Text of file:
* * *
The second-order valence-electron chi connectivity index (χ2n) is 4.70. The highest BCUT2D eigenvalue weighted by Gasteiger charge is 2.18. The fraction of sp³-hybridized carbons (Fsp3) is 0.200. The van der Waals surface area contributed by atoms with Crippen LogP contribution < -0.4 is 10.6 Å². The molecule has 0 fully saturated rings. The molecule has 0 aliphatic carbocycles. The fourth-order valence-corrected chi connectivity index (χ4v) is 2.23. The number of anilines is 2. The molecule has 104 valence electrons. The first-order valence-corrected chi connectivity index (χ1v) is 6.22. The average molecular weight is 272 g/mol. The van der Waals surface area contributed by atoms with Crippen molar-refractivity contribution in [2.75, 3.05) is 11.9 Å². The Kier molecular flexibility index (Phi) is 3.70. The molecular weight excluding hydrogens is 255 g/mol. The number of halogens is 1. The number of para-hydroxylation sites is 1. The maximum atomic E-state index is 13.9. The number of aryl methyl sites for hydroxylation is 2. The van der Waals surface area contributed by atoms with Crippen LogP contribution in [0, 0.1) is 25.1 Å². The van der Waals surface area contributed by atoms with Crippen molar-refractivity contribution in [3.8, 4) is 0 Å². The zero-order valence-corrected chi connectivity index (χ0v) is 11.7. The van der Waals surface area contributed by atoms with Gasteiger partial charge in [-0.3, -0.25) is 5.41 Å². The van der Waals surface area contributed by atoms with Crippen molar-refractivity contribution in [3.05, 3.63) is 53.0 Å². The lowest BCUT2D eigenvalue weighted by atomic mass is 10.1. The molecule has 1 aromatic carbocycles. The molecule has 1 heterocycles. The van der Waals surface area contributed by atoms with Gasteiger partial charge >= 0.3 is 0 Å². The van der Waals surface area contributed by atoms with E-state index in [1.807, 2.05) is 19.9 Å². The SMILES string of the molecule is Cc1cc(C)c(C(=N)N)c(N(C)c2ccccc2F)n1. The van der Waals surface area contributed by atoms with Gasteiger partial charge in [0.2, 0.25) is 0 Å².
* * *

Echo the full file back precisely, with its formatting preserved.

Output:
The second-order valence-electron chi connectivity index (χ2n) is 4.70. The highest BCUT2D eigenvalue weighted by Gasteiger charge is 2.18. The fraction of sp³-hybridized carbons (Fsp3) is 0.200. The van der Waals surface area contributed by atoms with Crippen LogP contribution < -0.4 is 10.6 Å². The molecule has 0 fully saturated rings. The molecule has 0 aliphatic carbocycles. The fourth-order valence-corrected chi connectivity index (χ4v) is 2.23. The number of anilines is 2. The molecule has 104 valence electrons. The first-order valence-corrected chi connectivity index (χ1v) is 6.22. The average molecular weight is 272 g/mol. The van der Waals surface area contributed by atoms with Crippen molar-refractivity contribution in [2.75, 3.05) is 11.9 Å². The Kier molecular flexibility index (Phi) is 3.70. The molecular weight excluding hydrogens is 255 g/mol. The number of halogens is 1. The number of para-hydroxylation sites is 1. The maximum atomic E-state index is 13.9. The number of aryl methyl sites for hydroxylation is 2. The van der Waals surface area contributed by atoms with Crippen LogP contribution in [0, 0.1) is 25.1 Å². The van der Waals surface area contributed by atoms with Crippen molar-refractivity contribution in [3.8, 4) is 0 Å². The zero-order valence-corrected chi connectivity index (χ0v) is 11.7. The van der Waals surface area contributed by atoms with Gasteiger partial charge in [-0.3, -0.25) is 5.41 Å². The van der Waals surface area contributed by atoms with Crippen molar-refractivity contribution in [3.05, 3.63) is 53.0 Å². The lowest BCUT2D eigenvalue weighted by atomic mass is 10.1. The molecule has 1 aromatic carbocycles. The molecule has 1 heterocycles. The van der Waals surface area contributed by atoms with Gasteiger partial charge >= 0.3 is 0 Å². The van der Waals surface area contributed by atoms with E-state index in [1.807, 2.05) is 19.9 Å². The SMILES string of the molecule is Cc1cc(C)c(C(=N)N)c(N(C)c2ccccc2F)n1. The van der Waals surface area contributed by atoms with Gasteiger partial charge in [0.2, 0.25) is 0 Å².